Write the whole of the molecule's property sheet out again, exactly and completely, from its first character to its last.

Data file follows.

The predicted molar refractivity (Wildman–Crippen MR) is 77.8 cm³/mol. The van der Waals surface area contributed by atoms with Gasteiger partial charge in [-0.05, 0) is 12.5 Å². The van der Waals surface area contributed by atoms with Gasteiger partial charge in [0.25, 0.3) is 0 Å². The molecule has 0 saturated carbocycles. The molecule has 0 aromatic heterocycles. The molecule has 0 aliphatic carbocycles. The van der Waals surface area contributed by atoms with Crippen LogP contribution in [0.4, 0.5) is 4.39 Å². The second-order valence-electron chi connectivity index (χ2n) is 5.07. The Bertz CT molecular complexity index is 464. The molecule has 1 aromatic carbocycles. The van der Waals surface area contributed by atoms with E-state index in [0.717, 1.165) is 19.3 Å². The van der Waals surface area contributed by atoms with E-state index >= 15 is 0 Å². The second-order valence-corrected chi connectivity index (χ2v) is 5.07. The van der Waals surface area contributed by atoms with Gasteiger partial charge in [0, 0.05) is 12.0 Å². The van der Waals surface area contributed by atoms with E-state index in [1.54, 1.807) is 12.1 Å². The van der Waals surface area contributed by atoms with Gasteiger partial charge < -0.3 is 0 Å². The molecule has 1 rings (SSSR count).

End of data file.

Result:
The predicted molar refractivity (Wildman–Crippen MR) is 77.8 cm³/mol. The van der Waals surface area contributed by atoms with Gasteiger partial charge in [-0.05, 0) is 12.5 Å². The van der Waals surface area contributed by atoms with Gasteiger partial charge in [0.25, 0.3) is 0 Å². The molecule has 0 saturated carbocycles. The molecule has 0 aromatic heterocycles. The molecule has 0 aliphatic carbocycles. The van der Waals surface area contributed by atoms with Crippen LogP contribution in [0.4, 0.5) is 4.39 Å². The second-order valence-electron chi connectivity index (χ2n) is 5.07. The Bertz CT molecular complexity index is 464. The molecule has 1 aromatic carbocycles. The van der Waals surface area contributed by atoms with E-state index in [0.717, 1.165) is 19.3 Å². The van der Waals surface area contributed by atoms with E-state index >= 15 is 0 Å². The second-order valence-corrected chi connectivity index (χ2v) is 5.07. The van der Waals surface area contributed by atoms with Gasteiger partial charge in [0, 0.05) is 12.0 Å². The van der Waals surface area contributed by atoms with E-state index in [1.54, 1.807) is 12.1 Å². The van der Waals surface area contributed by atoms with Gasteiger partial charge < -0.3 is 0 Å². The molecule has 1 rings (SSSR count).